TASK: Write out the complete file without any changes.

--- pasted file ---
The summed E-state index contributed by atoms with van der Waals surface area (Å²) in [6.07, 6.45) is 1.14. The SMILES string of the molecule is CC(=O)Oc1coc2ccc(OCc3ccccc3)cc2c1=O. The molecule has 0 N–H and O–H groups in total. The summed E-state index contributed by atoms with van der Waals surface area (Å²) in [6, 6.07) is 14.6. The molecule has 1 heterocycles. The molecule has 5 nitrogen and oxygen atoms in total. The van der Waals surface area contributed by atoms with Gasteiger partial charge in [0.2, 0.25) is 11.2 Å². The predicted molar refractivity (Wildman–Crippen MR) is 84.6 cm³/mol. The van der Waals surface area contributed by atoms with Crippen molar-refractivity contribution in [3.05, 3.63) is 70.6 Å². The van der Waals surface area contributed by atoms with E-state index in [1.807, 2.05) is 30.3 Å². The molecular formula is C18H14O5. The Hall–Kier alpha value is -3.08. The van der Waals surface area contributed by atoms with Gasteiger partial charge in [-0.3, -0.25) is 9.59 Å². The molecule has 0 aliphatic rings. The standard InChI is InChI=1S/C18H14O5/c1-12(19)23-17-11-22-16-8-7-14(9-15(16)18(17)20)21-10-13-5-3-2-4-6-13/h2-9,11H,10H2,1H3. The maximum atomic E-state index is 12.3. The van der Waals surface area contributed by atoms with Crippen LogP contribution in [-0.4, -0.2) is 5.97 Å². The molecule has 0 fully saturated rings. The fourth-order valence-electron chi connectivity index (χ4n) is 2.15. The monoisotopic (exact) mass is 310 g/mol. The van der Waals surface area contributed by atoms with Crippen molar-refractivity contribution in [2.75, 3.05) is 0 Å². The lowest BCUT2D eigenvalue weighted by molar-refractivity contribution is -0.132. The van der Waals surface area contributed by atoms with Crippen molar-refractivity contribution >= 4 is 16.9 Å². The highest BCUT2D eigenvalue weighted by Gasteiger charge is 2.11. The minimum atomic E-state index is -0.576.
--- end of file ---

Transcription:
The summed E-state index contributed by atoms with van der Waals surface area (Å²) in [6.07, 6.45) is 1.14. The SMILES string of the molecule is CC(=O)Oc1coc2ccc(OCc3ccccc3)cc2c1=O. The molecule has 0 N–H and O–H groups in total. The summed E-state index contributed by atoms with van der Waals surface area (Å²) in [6, 6.07) is 14.6. The molecule has 1 heterocycles. The molecule has 5 nitrogen and oxygen atoms in total. The van der Waals surface area contributed by atoms with Gasteiger partial charge in [0.2, 0.25) is 11.2 Å². The predicted molar refractivity (Wildman–Crippen MR) is 84.6 cm³/mol. The van der Waals surface area contributed by atoms with Crippen molar-refractivity contribution in [3.05, 3.63) is 70.6 Å². The van der Waals surface area contributed by atoms with E-state index in [1.807, 2.05) is 30.3 Å². The molecular formula is C18H14O5. The Hall–Kier alpha value is -3.08. The van der Waals surface area contributed by atoms with Gasteiger partial charge in [-0.3, -0.25) is 9.59 Å². The molecule has 0 aliphatic rings. The standard InChI is InChI=1S/C18H14O5/c1-12(19)23-17-11-22-16-8-7-14(9-15(16)18(17)20)21-10-13-5-3-2-4-6-13/h2-9,11H,10H2,1H3. The maximum atomic E-state index is 12.3. The van der Waals surface area contributed by atoms with Crippen LogP contribution in [-0.4, -0.2) is 5.97 Å². The molecule has 0 fully saturated rings. The fourth-order valence-electron chi connectivity index (χ4n) is 2.15. The monoisotopic (exact) mass is 310 g/mol. The van der Waals surface area contributed by atoms with Crippen molar-refractivity contribution in [2.75, 3.05) is 0 Å². The lowest BCUT2D eigenvalue weighted by molar-refractivity contribution is -0.132. The van der Waals surface area contributed by atoms with Crippen molar-refractivity contribution >= 4 is 16.9 Å². The highest BCUT2D eigenvalue weighted by Gasteiger charge is 2.11. The minimum atomic E-state index is -0.576.